Emmert Roberts describes how a recent attempt to improve care for his patients was prevented by financial silos in the NHS
One of the things that is consistently reinforced throughout medical training is the principle of holistic care. As healthcare professionals we’re continually told that we should be treating the whole person, not just the disease. Yet our healthcare system does not always make it easy to put this principle into practice, as I recently discovered.
As a psychiatrist specialising in substance misuse, I work in a community drug and alcohol team that provides treatment to a population of people who are either harmfully using or dependent on a variety of substances.
As you might expect some don’t have a GP, or if they do they can be reluctant to go and see them. Many are vulnerable. Some are engaged in sex work, some have experienced domestic violence and abuse, and some are homeless. The idea of going to a sexual health service is not a suggestion that many of them are willing to engage with.
After seeing how the sexual and reproductive health needs of my patients were largely not being addressed, and hearing women directly express the wish that these needs could be met outside of GP and sexual health settings, I decided to do something about it. I underwent additional training to gain competence in the insertion and removal of subdermal contraceptive implants. These are a form of long acting reversible contraception (LARC), one of the most efficacious and cost effective contraceptive methods available, but which my patients could normally only access by visiting a GP or sexual health clinic. Few, if any, community drug and alcohol teams offer LARC, but I had thought that this was due in large part to the paucity of staff within these services who are trained to provide them.
Armed with my letter of competence, I had naively assumed that to offer this cost effective intervention to an oft cited “hard to reach” group would be relatively plain sailing. I could not have been more wrong.
I was consistently met with the same response from managers, commissioners, and directors. “Who is going to pay (£83.43 per implant) for it?”
Since the introduction of the Health and Social Care Act in 2012, community drug and alcohol services and sexual health services in England have been commissioned by local authorities, while primary care and the majority of hospital services have been commissioned by clinical commissioning groups (CCGs). Both drug and alcohol services and sexual health services have experienced a substantial reduction in real term funding, and in some areas have drastically scaled back the services they are able to provide. A culture of “it’s not coming out of my budget” has arguably stymied innovation and cross talk between different services within the NHS. This silo mentality played out before me when it came to attempting to secure funding to provide LARC.
We first approached the local authority, who said that the budget for the delivery of these interventions was within the purview of local sexual health services, which was separate to the budget for community drug and alcohol services. Since there wasn’t money in the community drug and alcohol budget to pay for this intervention, the local authority couldn’t fund it through this service. We also approached the CCG, but as they don’t have budgetary responsibility for community drug and alcohol teams, they were unwilling to pay for interventions delivered in this setting. The CCG did suggest it may be possible to approach a local GP practice to provide the implants and the practice could be reimbursed by the CCG, however we were unable to find a local practice that was willing to do this.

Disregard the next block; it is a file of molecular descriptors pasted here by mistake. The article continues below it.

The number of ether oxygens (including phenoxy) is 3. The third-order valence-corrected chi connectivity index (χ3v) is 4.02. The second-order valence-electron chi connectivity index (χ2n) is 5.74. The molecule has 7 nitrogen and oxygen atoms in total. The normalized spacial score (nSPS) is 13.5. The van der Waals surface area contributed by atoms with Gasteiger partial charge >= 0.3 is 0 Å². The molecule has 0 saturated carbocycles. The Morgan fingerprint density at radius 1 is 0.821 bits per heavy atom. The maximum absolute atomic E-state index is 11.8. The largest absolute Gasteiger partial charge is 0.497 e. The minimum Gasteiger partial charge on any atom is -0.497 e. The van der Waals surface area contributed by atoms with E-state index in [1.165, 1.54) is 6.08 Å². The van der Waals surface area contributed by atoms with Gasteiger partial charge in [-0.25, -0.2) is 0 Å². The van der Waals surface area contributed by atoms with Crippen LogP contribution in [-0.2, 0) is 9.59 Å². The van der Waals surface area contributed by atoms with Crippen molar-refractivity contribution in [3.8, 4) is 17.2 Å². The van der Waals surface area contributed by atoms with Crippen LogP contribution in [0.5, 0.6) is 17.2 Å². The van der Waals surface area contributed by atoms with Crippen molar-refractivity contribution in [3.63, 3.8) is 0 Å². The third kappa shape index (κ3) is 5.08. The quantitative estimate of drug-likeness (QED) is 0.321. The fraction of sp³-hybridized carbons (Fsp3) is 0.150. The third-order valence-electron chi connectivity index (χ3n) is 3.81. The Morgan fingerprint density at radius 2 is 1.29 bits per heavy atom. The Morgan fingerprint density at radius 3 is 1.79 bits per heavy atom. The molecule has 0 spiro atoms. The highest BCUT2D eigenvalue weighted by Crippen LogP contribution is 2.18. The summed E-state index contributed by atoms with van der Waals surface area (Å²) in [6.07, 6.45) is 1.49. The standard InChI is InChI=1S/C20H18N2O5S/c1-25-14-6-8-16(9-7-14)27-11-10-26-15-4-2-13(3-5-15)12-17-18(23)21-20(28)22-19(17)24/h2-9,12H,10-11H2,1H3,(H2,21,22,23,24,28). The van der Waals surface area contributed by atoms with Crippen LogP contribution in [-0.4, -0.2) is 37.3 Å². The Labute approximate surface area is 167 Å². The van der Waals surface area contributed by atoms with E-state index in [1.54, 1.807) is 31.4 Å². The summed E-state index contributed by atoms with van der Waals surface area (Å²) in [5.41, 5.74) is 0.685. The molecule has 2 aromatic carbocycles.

While everyone I spoke with agreed that the offer of LARC to this group of women was an excellent “idea” to expand choice, prevent distress, and one that would “definitely” save the NHS money, no one in the local authority or CCG would ultimately provide funding for my requested five implants.
I am a realist. I know that the NHS is not able to fund everything, even though I wish it could. Yet what I fail to comprehend is when there is absolutely no question that an intervention will ultimately result in cost savings, there doesn’t appear to be a common sense mechanism to facilitate its implementation when those savings don’t directly apply to an individual service, but rather to the NHS as a whole.
The structural ringfencing of budgets and the movement of some commissioning priorities to local authorities has created a climate of budgetary protectionism. What’s worse is that by constructing these financial silos, we’re potentially fostering an environment that can harm individual vulnerable patients.
Addiction treatment is not merely a question of the correct dose of methadone, or when to refer someone for detoxification. Addiction treatment is, among other things, about being part psychiatrist, part GP, part social worker, and part advocate. I wanted to be able to offer a quick, efficacious, cost effective intervention that would reduce the risk of unwanted pregnancy, and the potential psychological, financial, and emotional turmoil with which it can be associated.
It shouldn’t be this hard to provide an intervention to an at risk population that is cost effective and which everyone agrees works.
Emmert Roberts is an MRC clinical research fellow at King’s College London and an honorary SpR in general adult psychiatry at the South London and the Maudsley NHS Foundation Trust.
Competing interests: I have read and understood BMJ policy on declaration of interests and declare the following interests: None.